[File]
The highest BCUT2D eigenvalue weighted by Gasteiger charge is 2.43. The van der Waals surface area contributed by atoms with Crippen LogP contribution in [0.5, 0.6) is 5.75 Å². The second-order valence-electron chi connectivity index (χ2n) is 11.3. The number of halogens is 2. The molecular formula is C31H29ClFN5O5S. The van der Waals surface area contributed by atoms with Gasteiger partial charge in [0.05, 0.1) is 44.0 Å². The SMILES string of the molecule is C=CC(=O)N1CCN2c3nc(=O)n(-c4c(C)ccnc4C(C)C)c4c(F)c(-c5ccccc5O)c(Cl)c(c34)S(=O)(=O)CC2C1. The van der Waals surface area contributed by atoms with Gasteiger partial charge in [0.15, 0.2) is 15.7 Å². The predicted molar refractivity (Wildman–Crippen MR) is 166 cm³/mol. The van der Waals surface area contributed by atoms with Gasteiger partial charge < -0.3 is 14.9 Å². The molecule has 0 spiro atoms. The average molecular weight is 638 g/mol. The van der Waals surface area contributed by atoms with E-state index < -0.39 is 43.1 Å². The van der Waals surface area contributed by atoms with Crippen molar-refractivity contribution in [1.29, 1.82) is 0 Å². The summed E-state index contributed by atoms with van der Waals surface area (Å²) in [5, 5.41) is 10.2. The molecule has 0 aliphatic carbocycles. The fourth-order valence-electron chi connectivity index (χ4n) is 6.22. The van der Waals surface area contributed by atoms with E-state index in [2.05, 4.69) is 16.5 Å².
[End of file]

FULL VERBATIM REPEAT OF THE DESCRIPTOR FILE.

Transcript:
The highest BCUT2D eigenvalue weighted by Gasteiger charge is 2.43. The van der Waals surface area contributed by atoms with Crippen LogP contribution in [0.5, 0.6) is 5.75 Å². The second-order valence-electron chi connectivity index (χ2n) is 11.3. The number of halogens is 2. The molecular formula is C31H29ClFN5O5S. The van der Waals surface area contributed by atoms with Gasteiger partial charge in [0.05, 0.1) is 44.0 Å². The SMILES string of the molecule is C=CC(=O)N1CCN2c3nc(=O)n(-c4c(C)ccnc4C(C)C)c4c(F)c(-c5ccccc5O)c(Cl)c(c34)S(=O)(=O)CC2C1. The van der Waals surface area contributed by atoms with Gasteiger partial charge in [0.15, 0.2) is 15.7 Å². The predicted molar refractivity (Wildman–Crippen MR) is 166 cm³/mol. The van der Waals surface area contributed by atoms with Gasteiger partial charge < -0.3 is 14.9 Å². The molecule has 0 spiro atoms. The average molecular weight is 638 g/mol. The van der Waals surface area contributed by atoms with E-state index < -0.39 is 43.1 Å². The van der Waals surface area contributed by atoms with Crippen molar-refractivity contribution in [1.29, 1.82) is 0 Å². The summed E-state index contributed by atoms with van der Waals surface area (Å²) in [5, 5.41) is 10.2. The molecule has 0 aliphatic carbocycles. The fourth-order valence-electron chi connectivity index (χ4n) is 6.22. The van der Waals surface area contributed by atoms with E-state index in [2.05, 4.69) is 16.5 Å².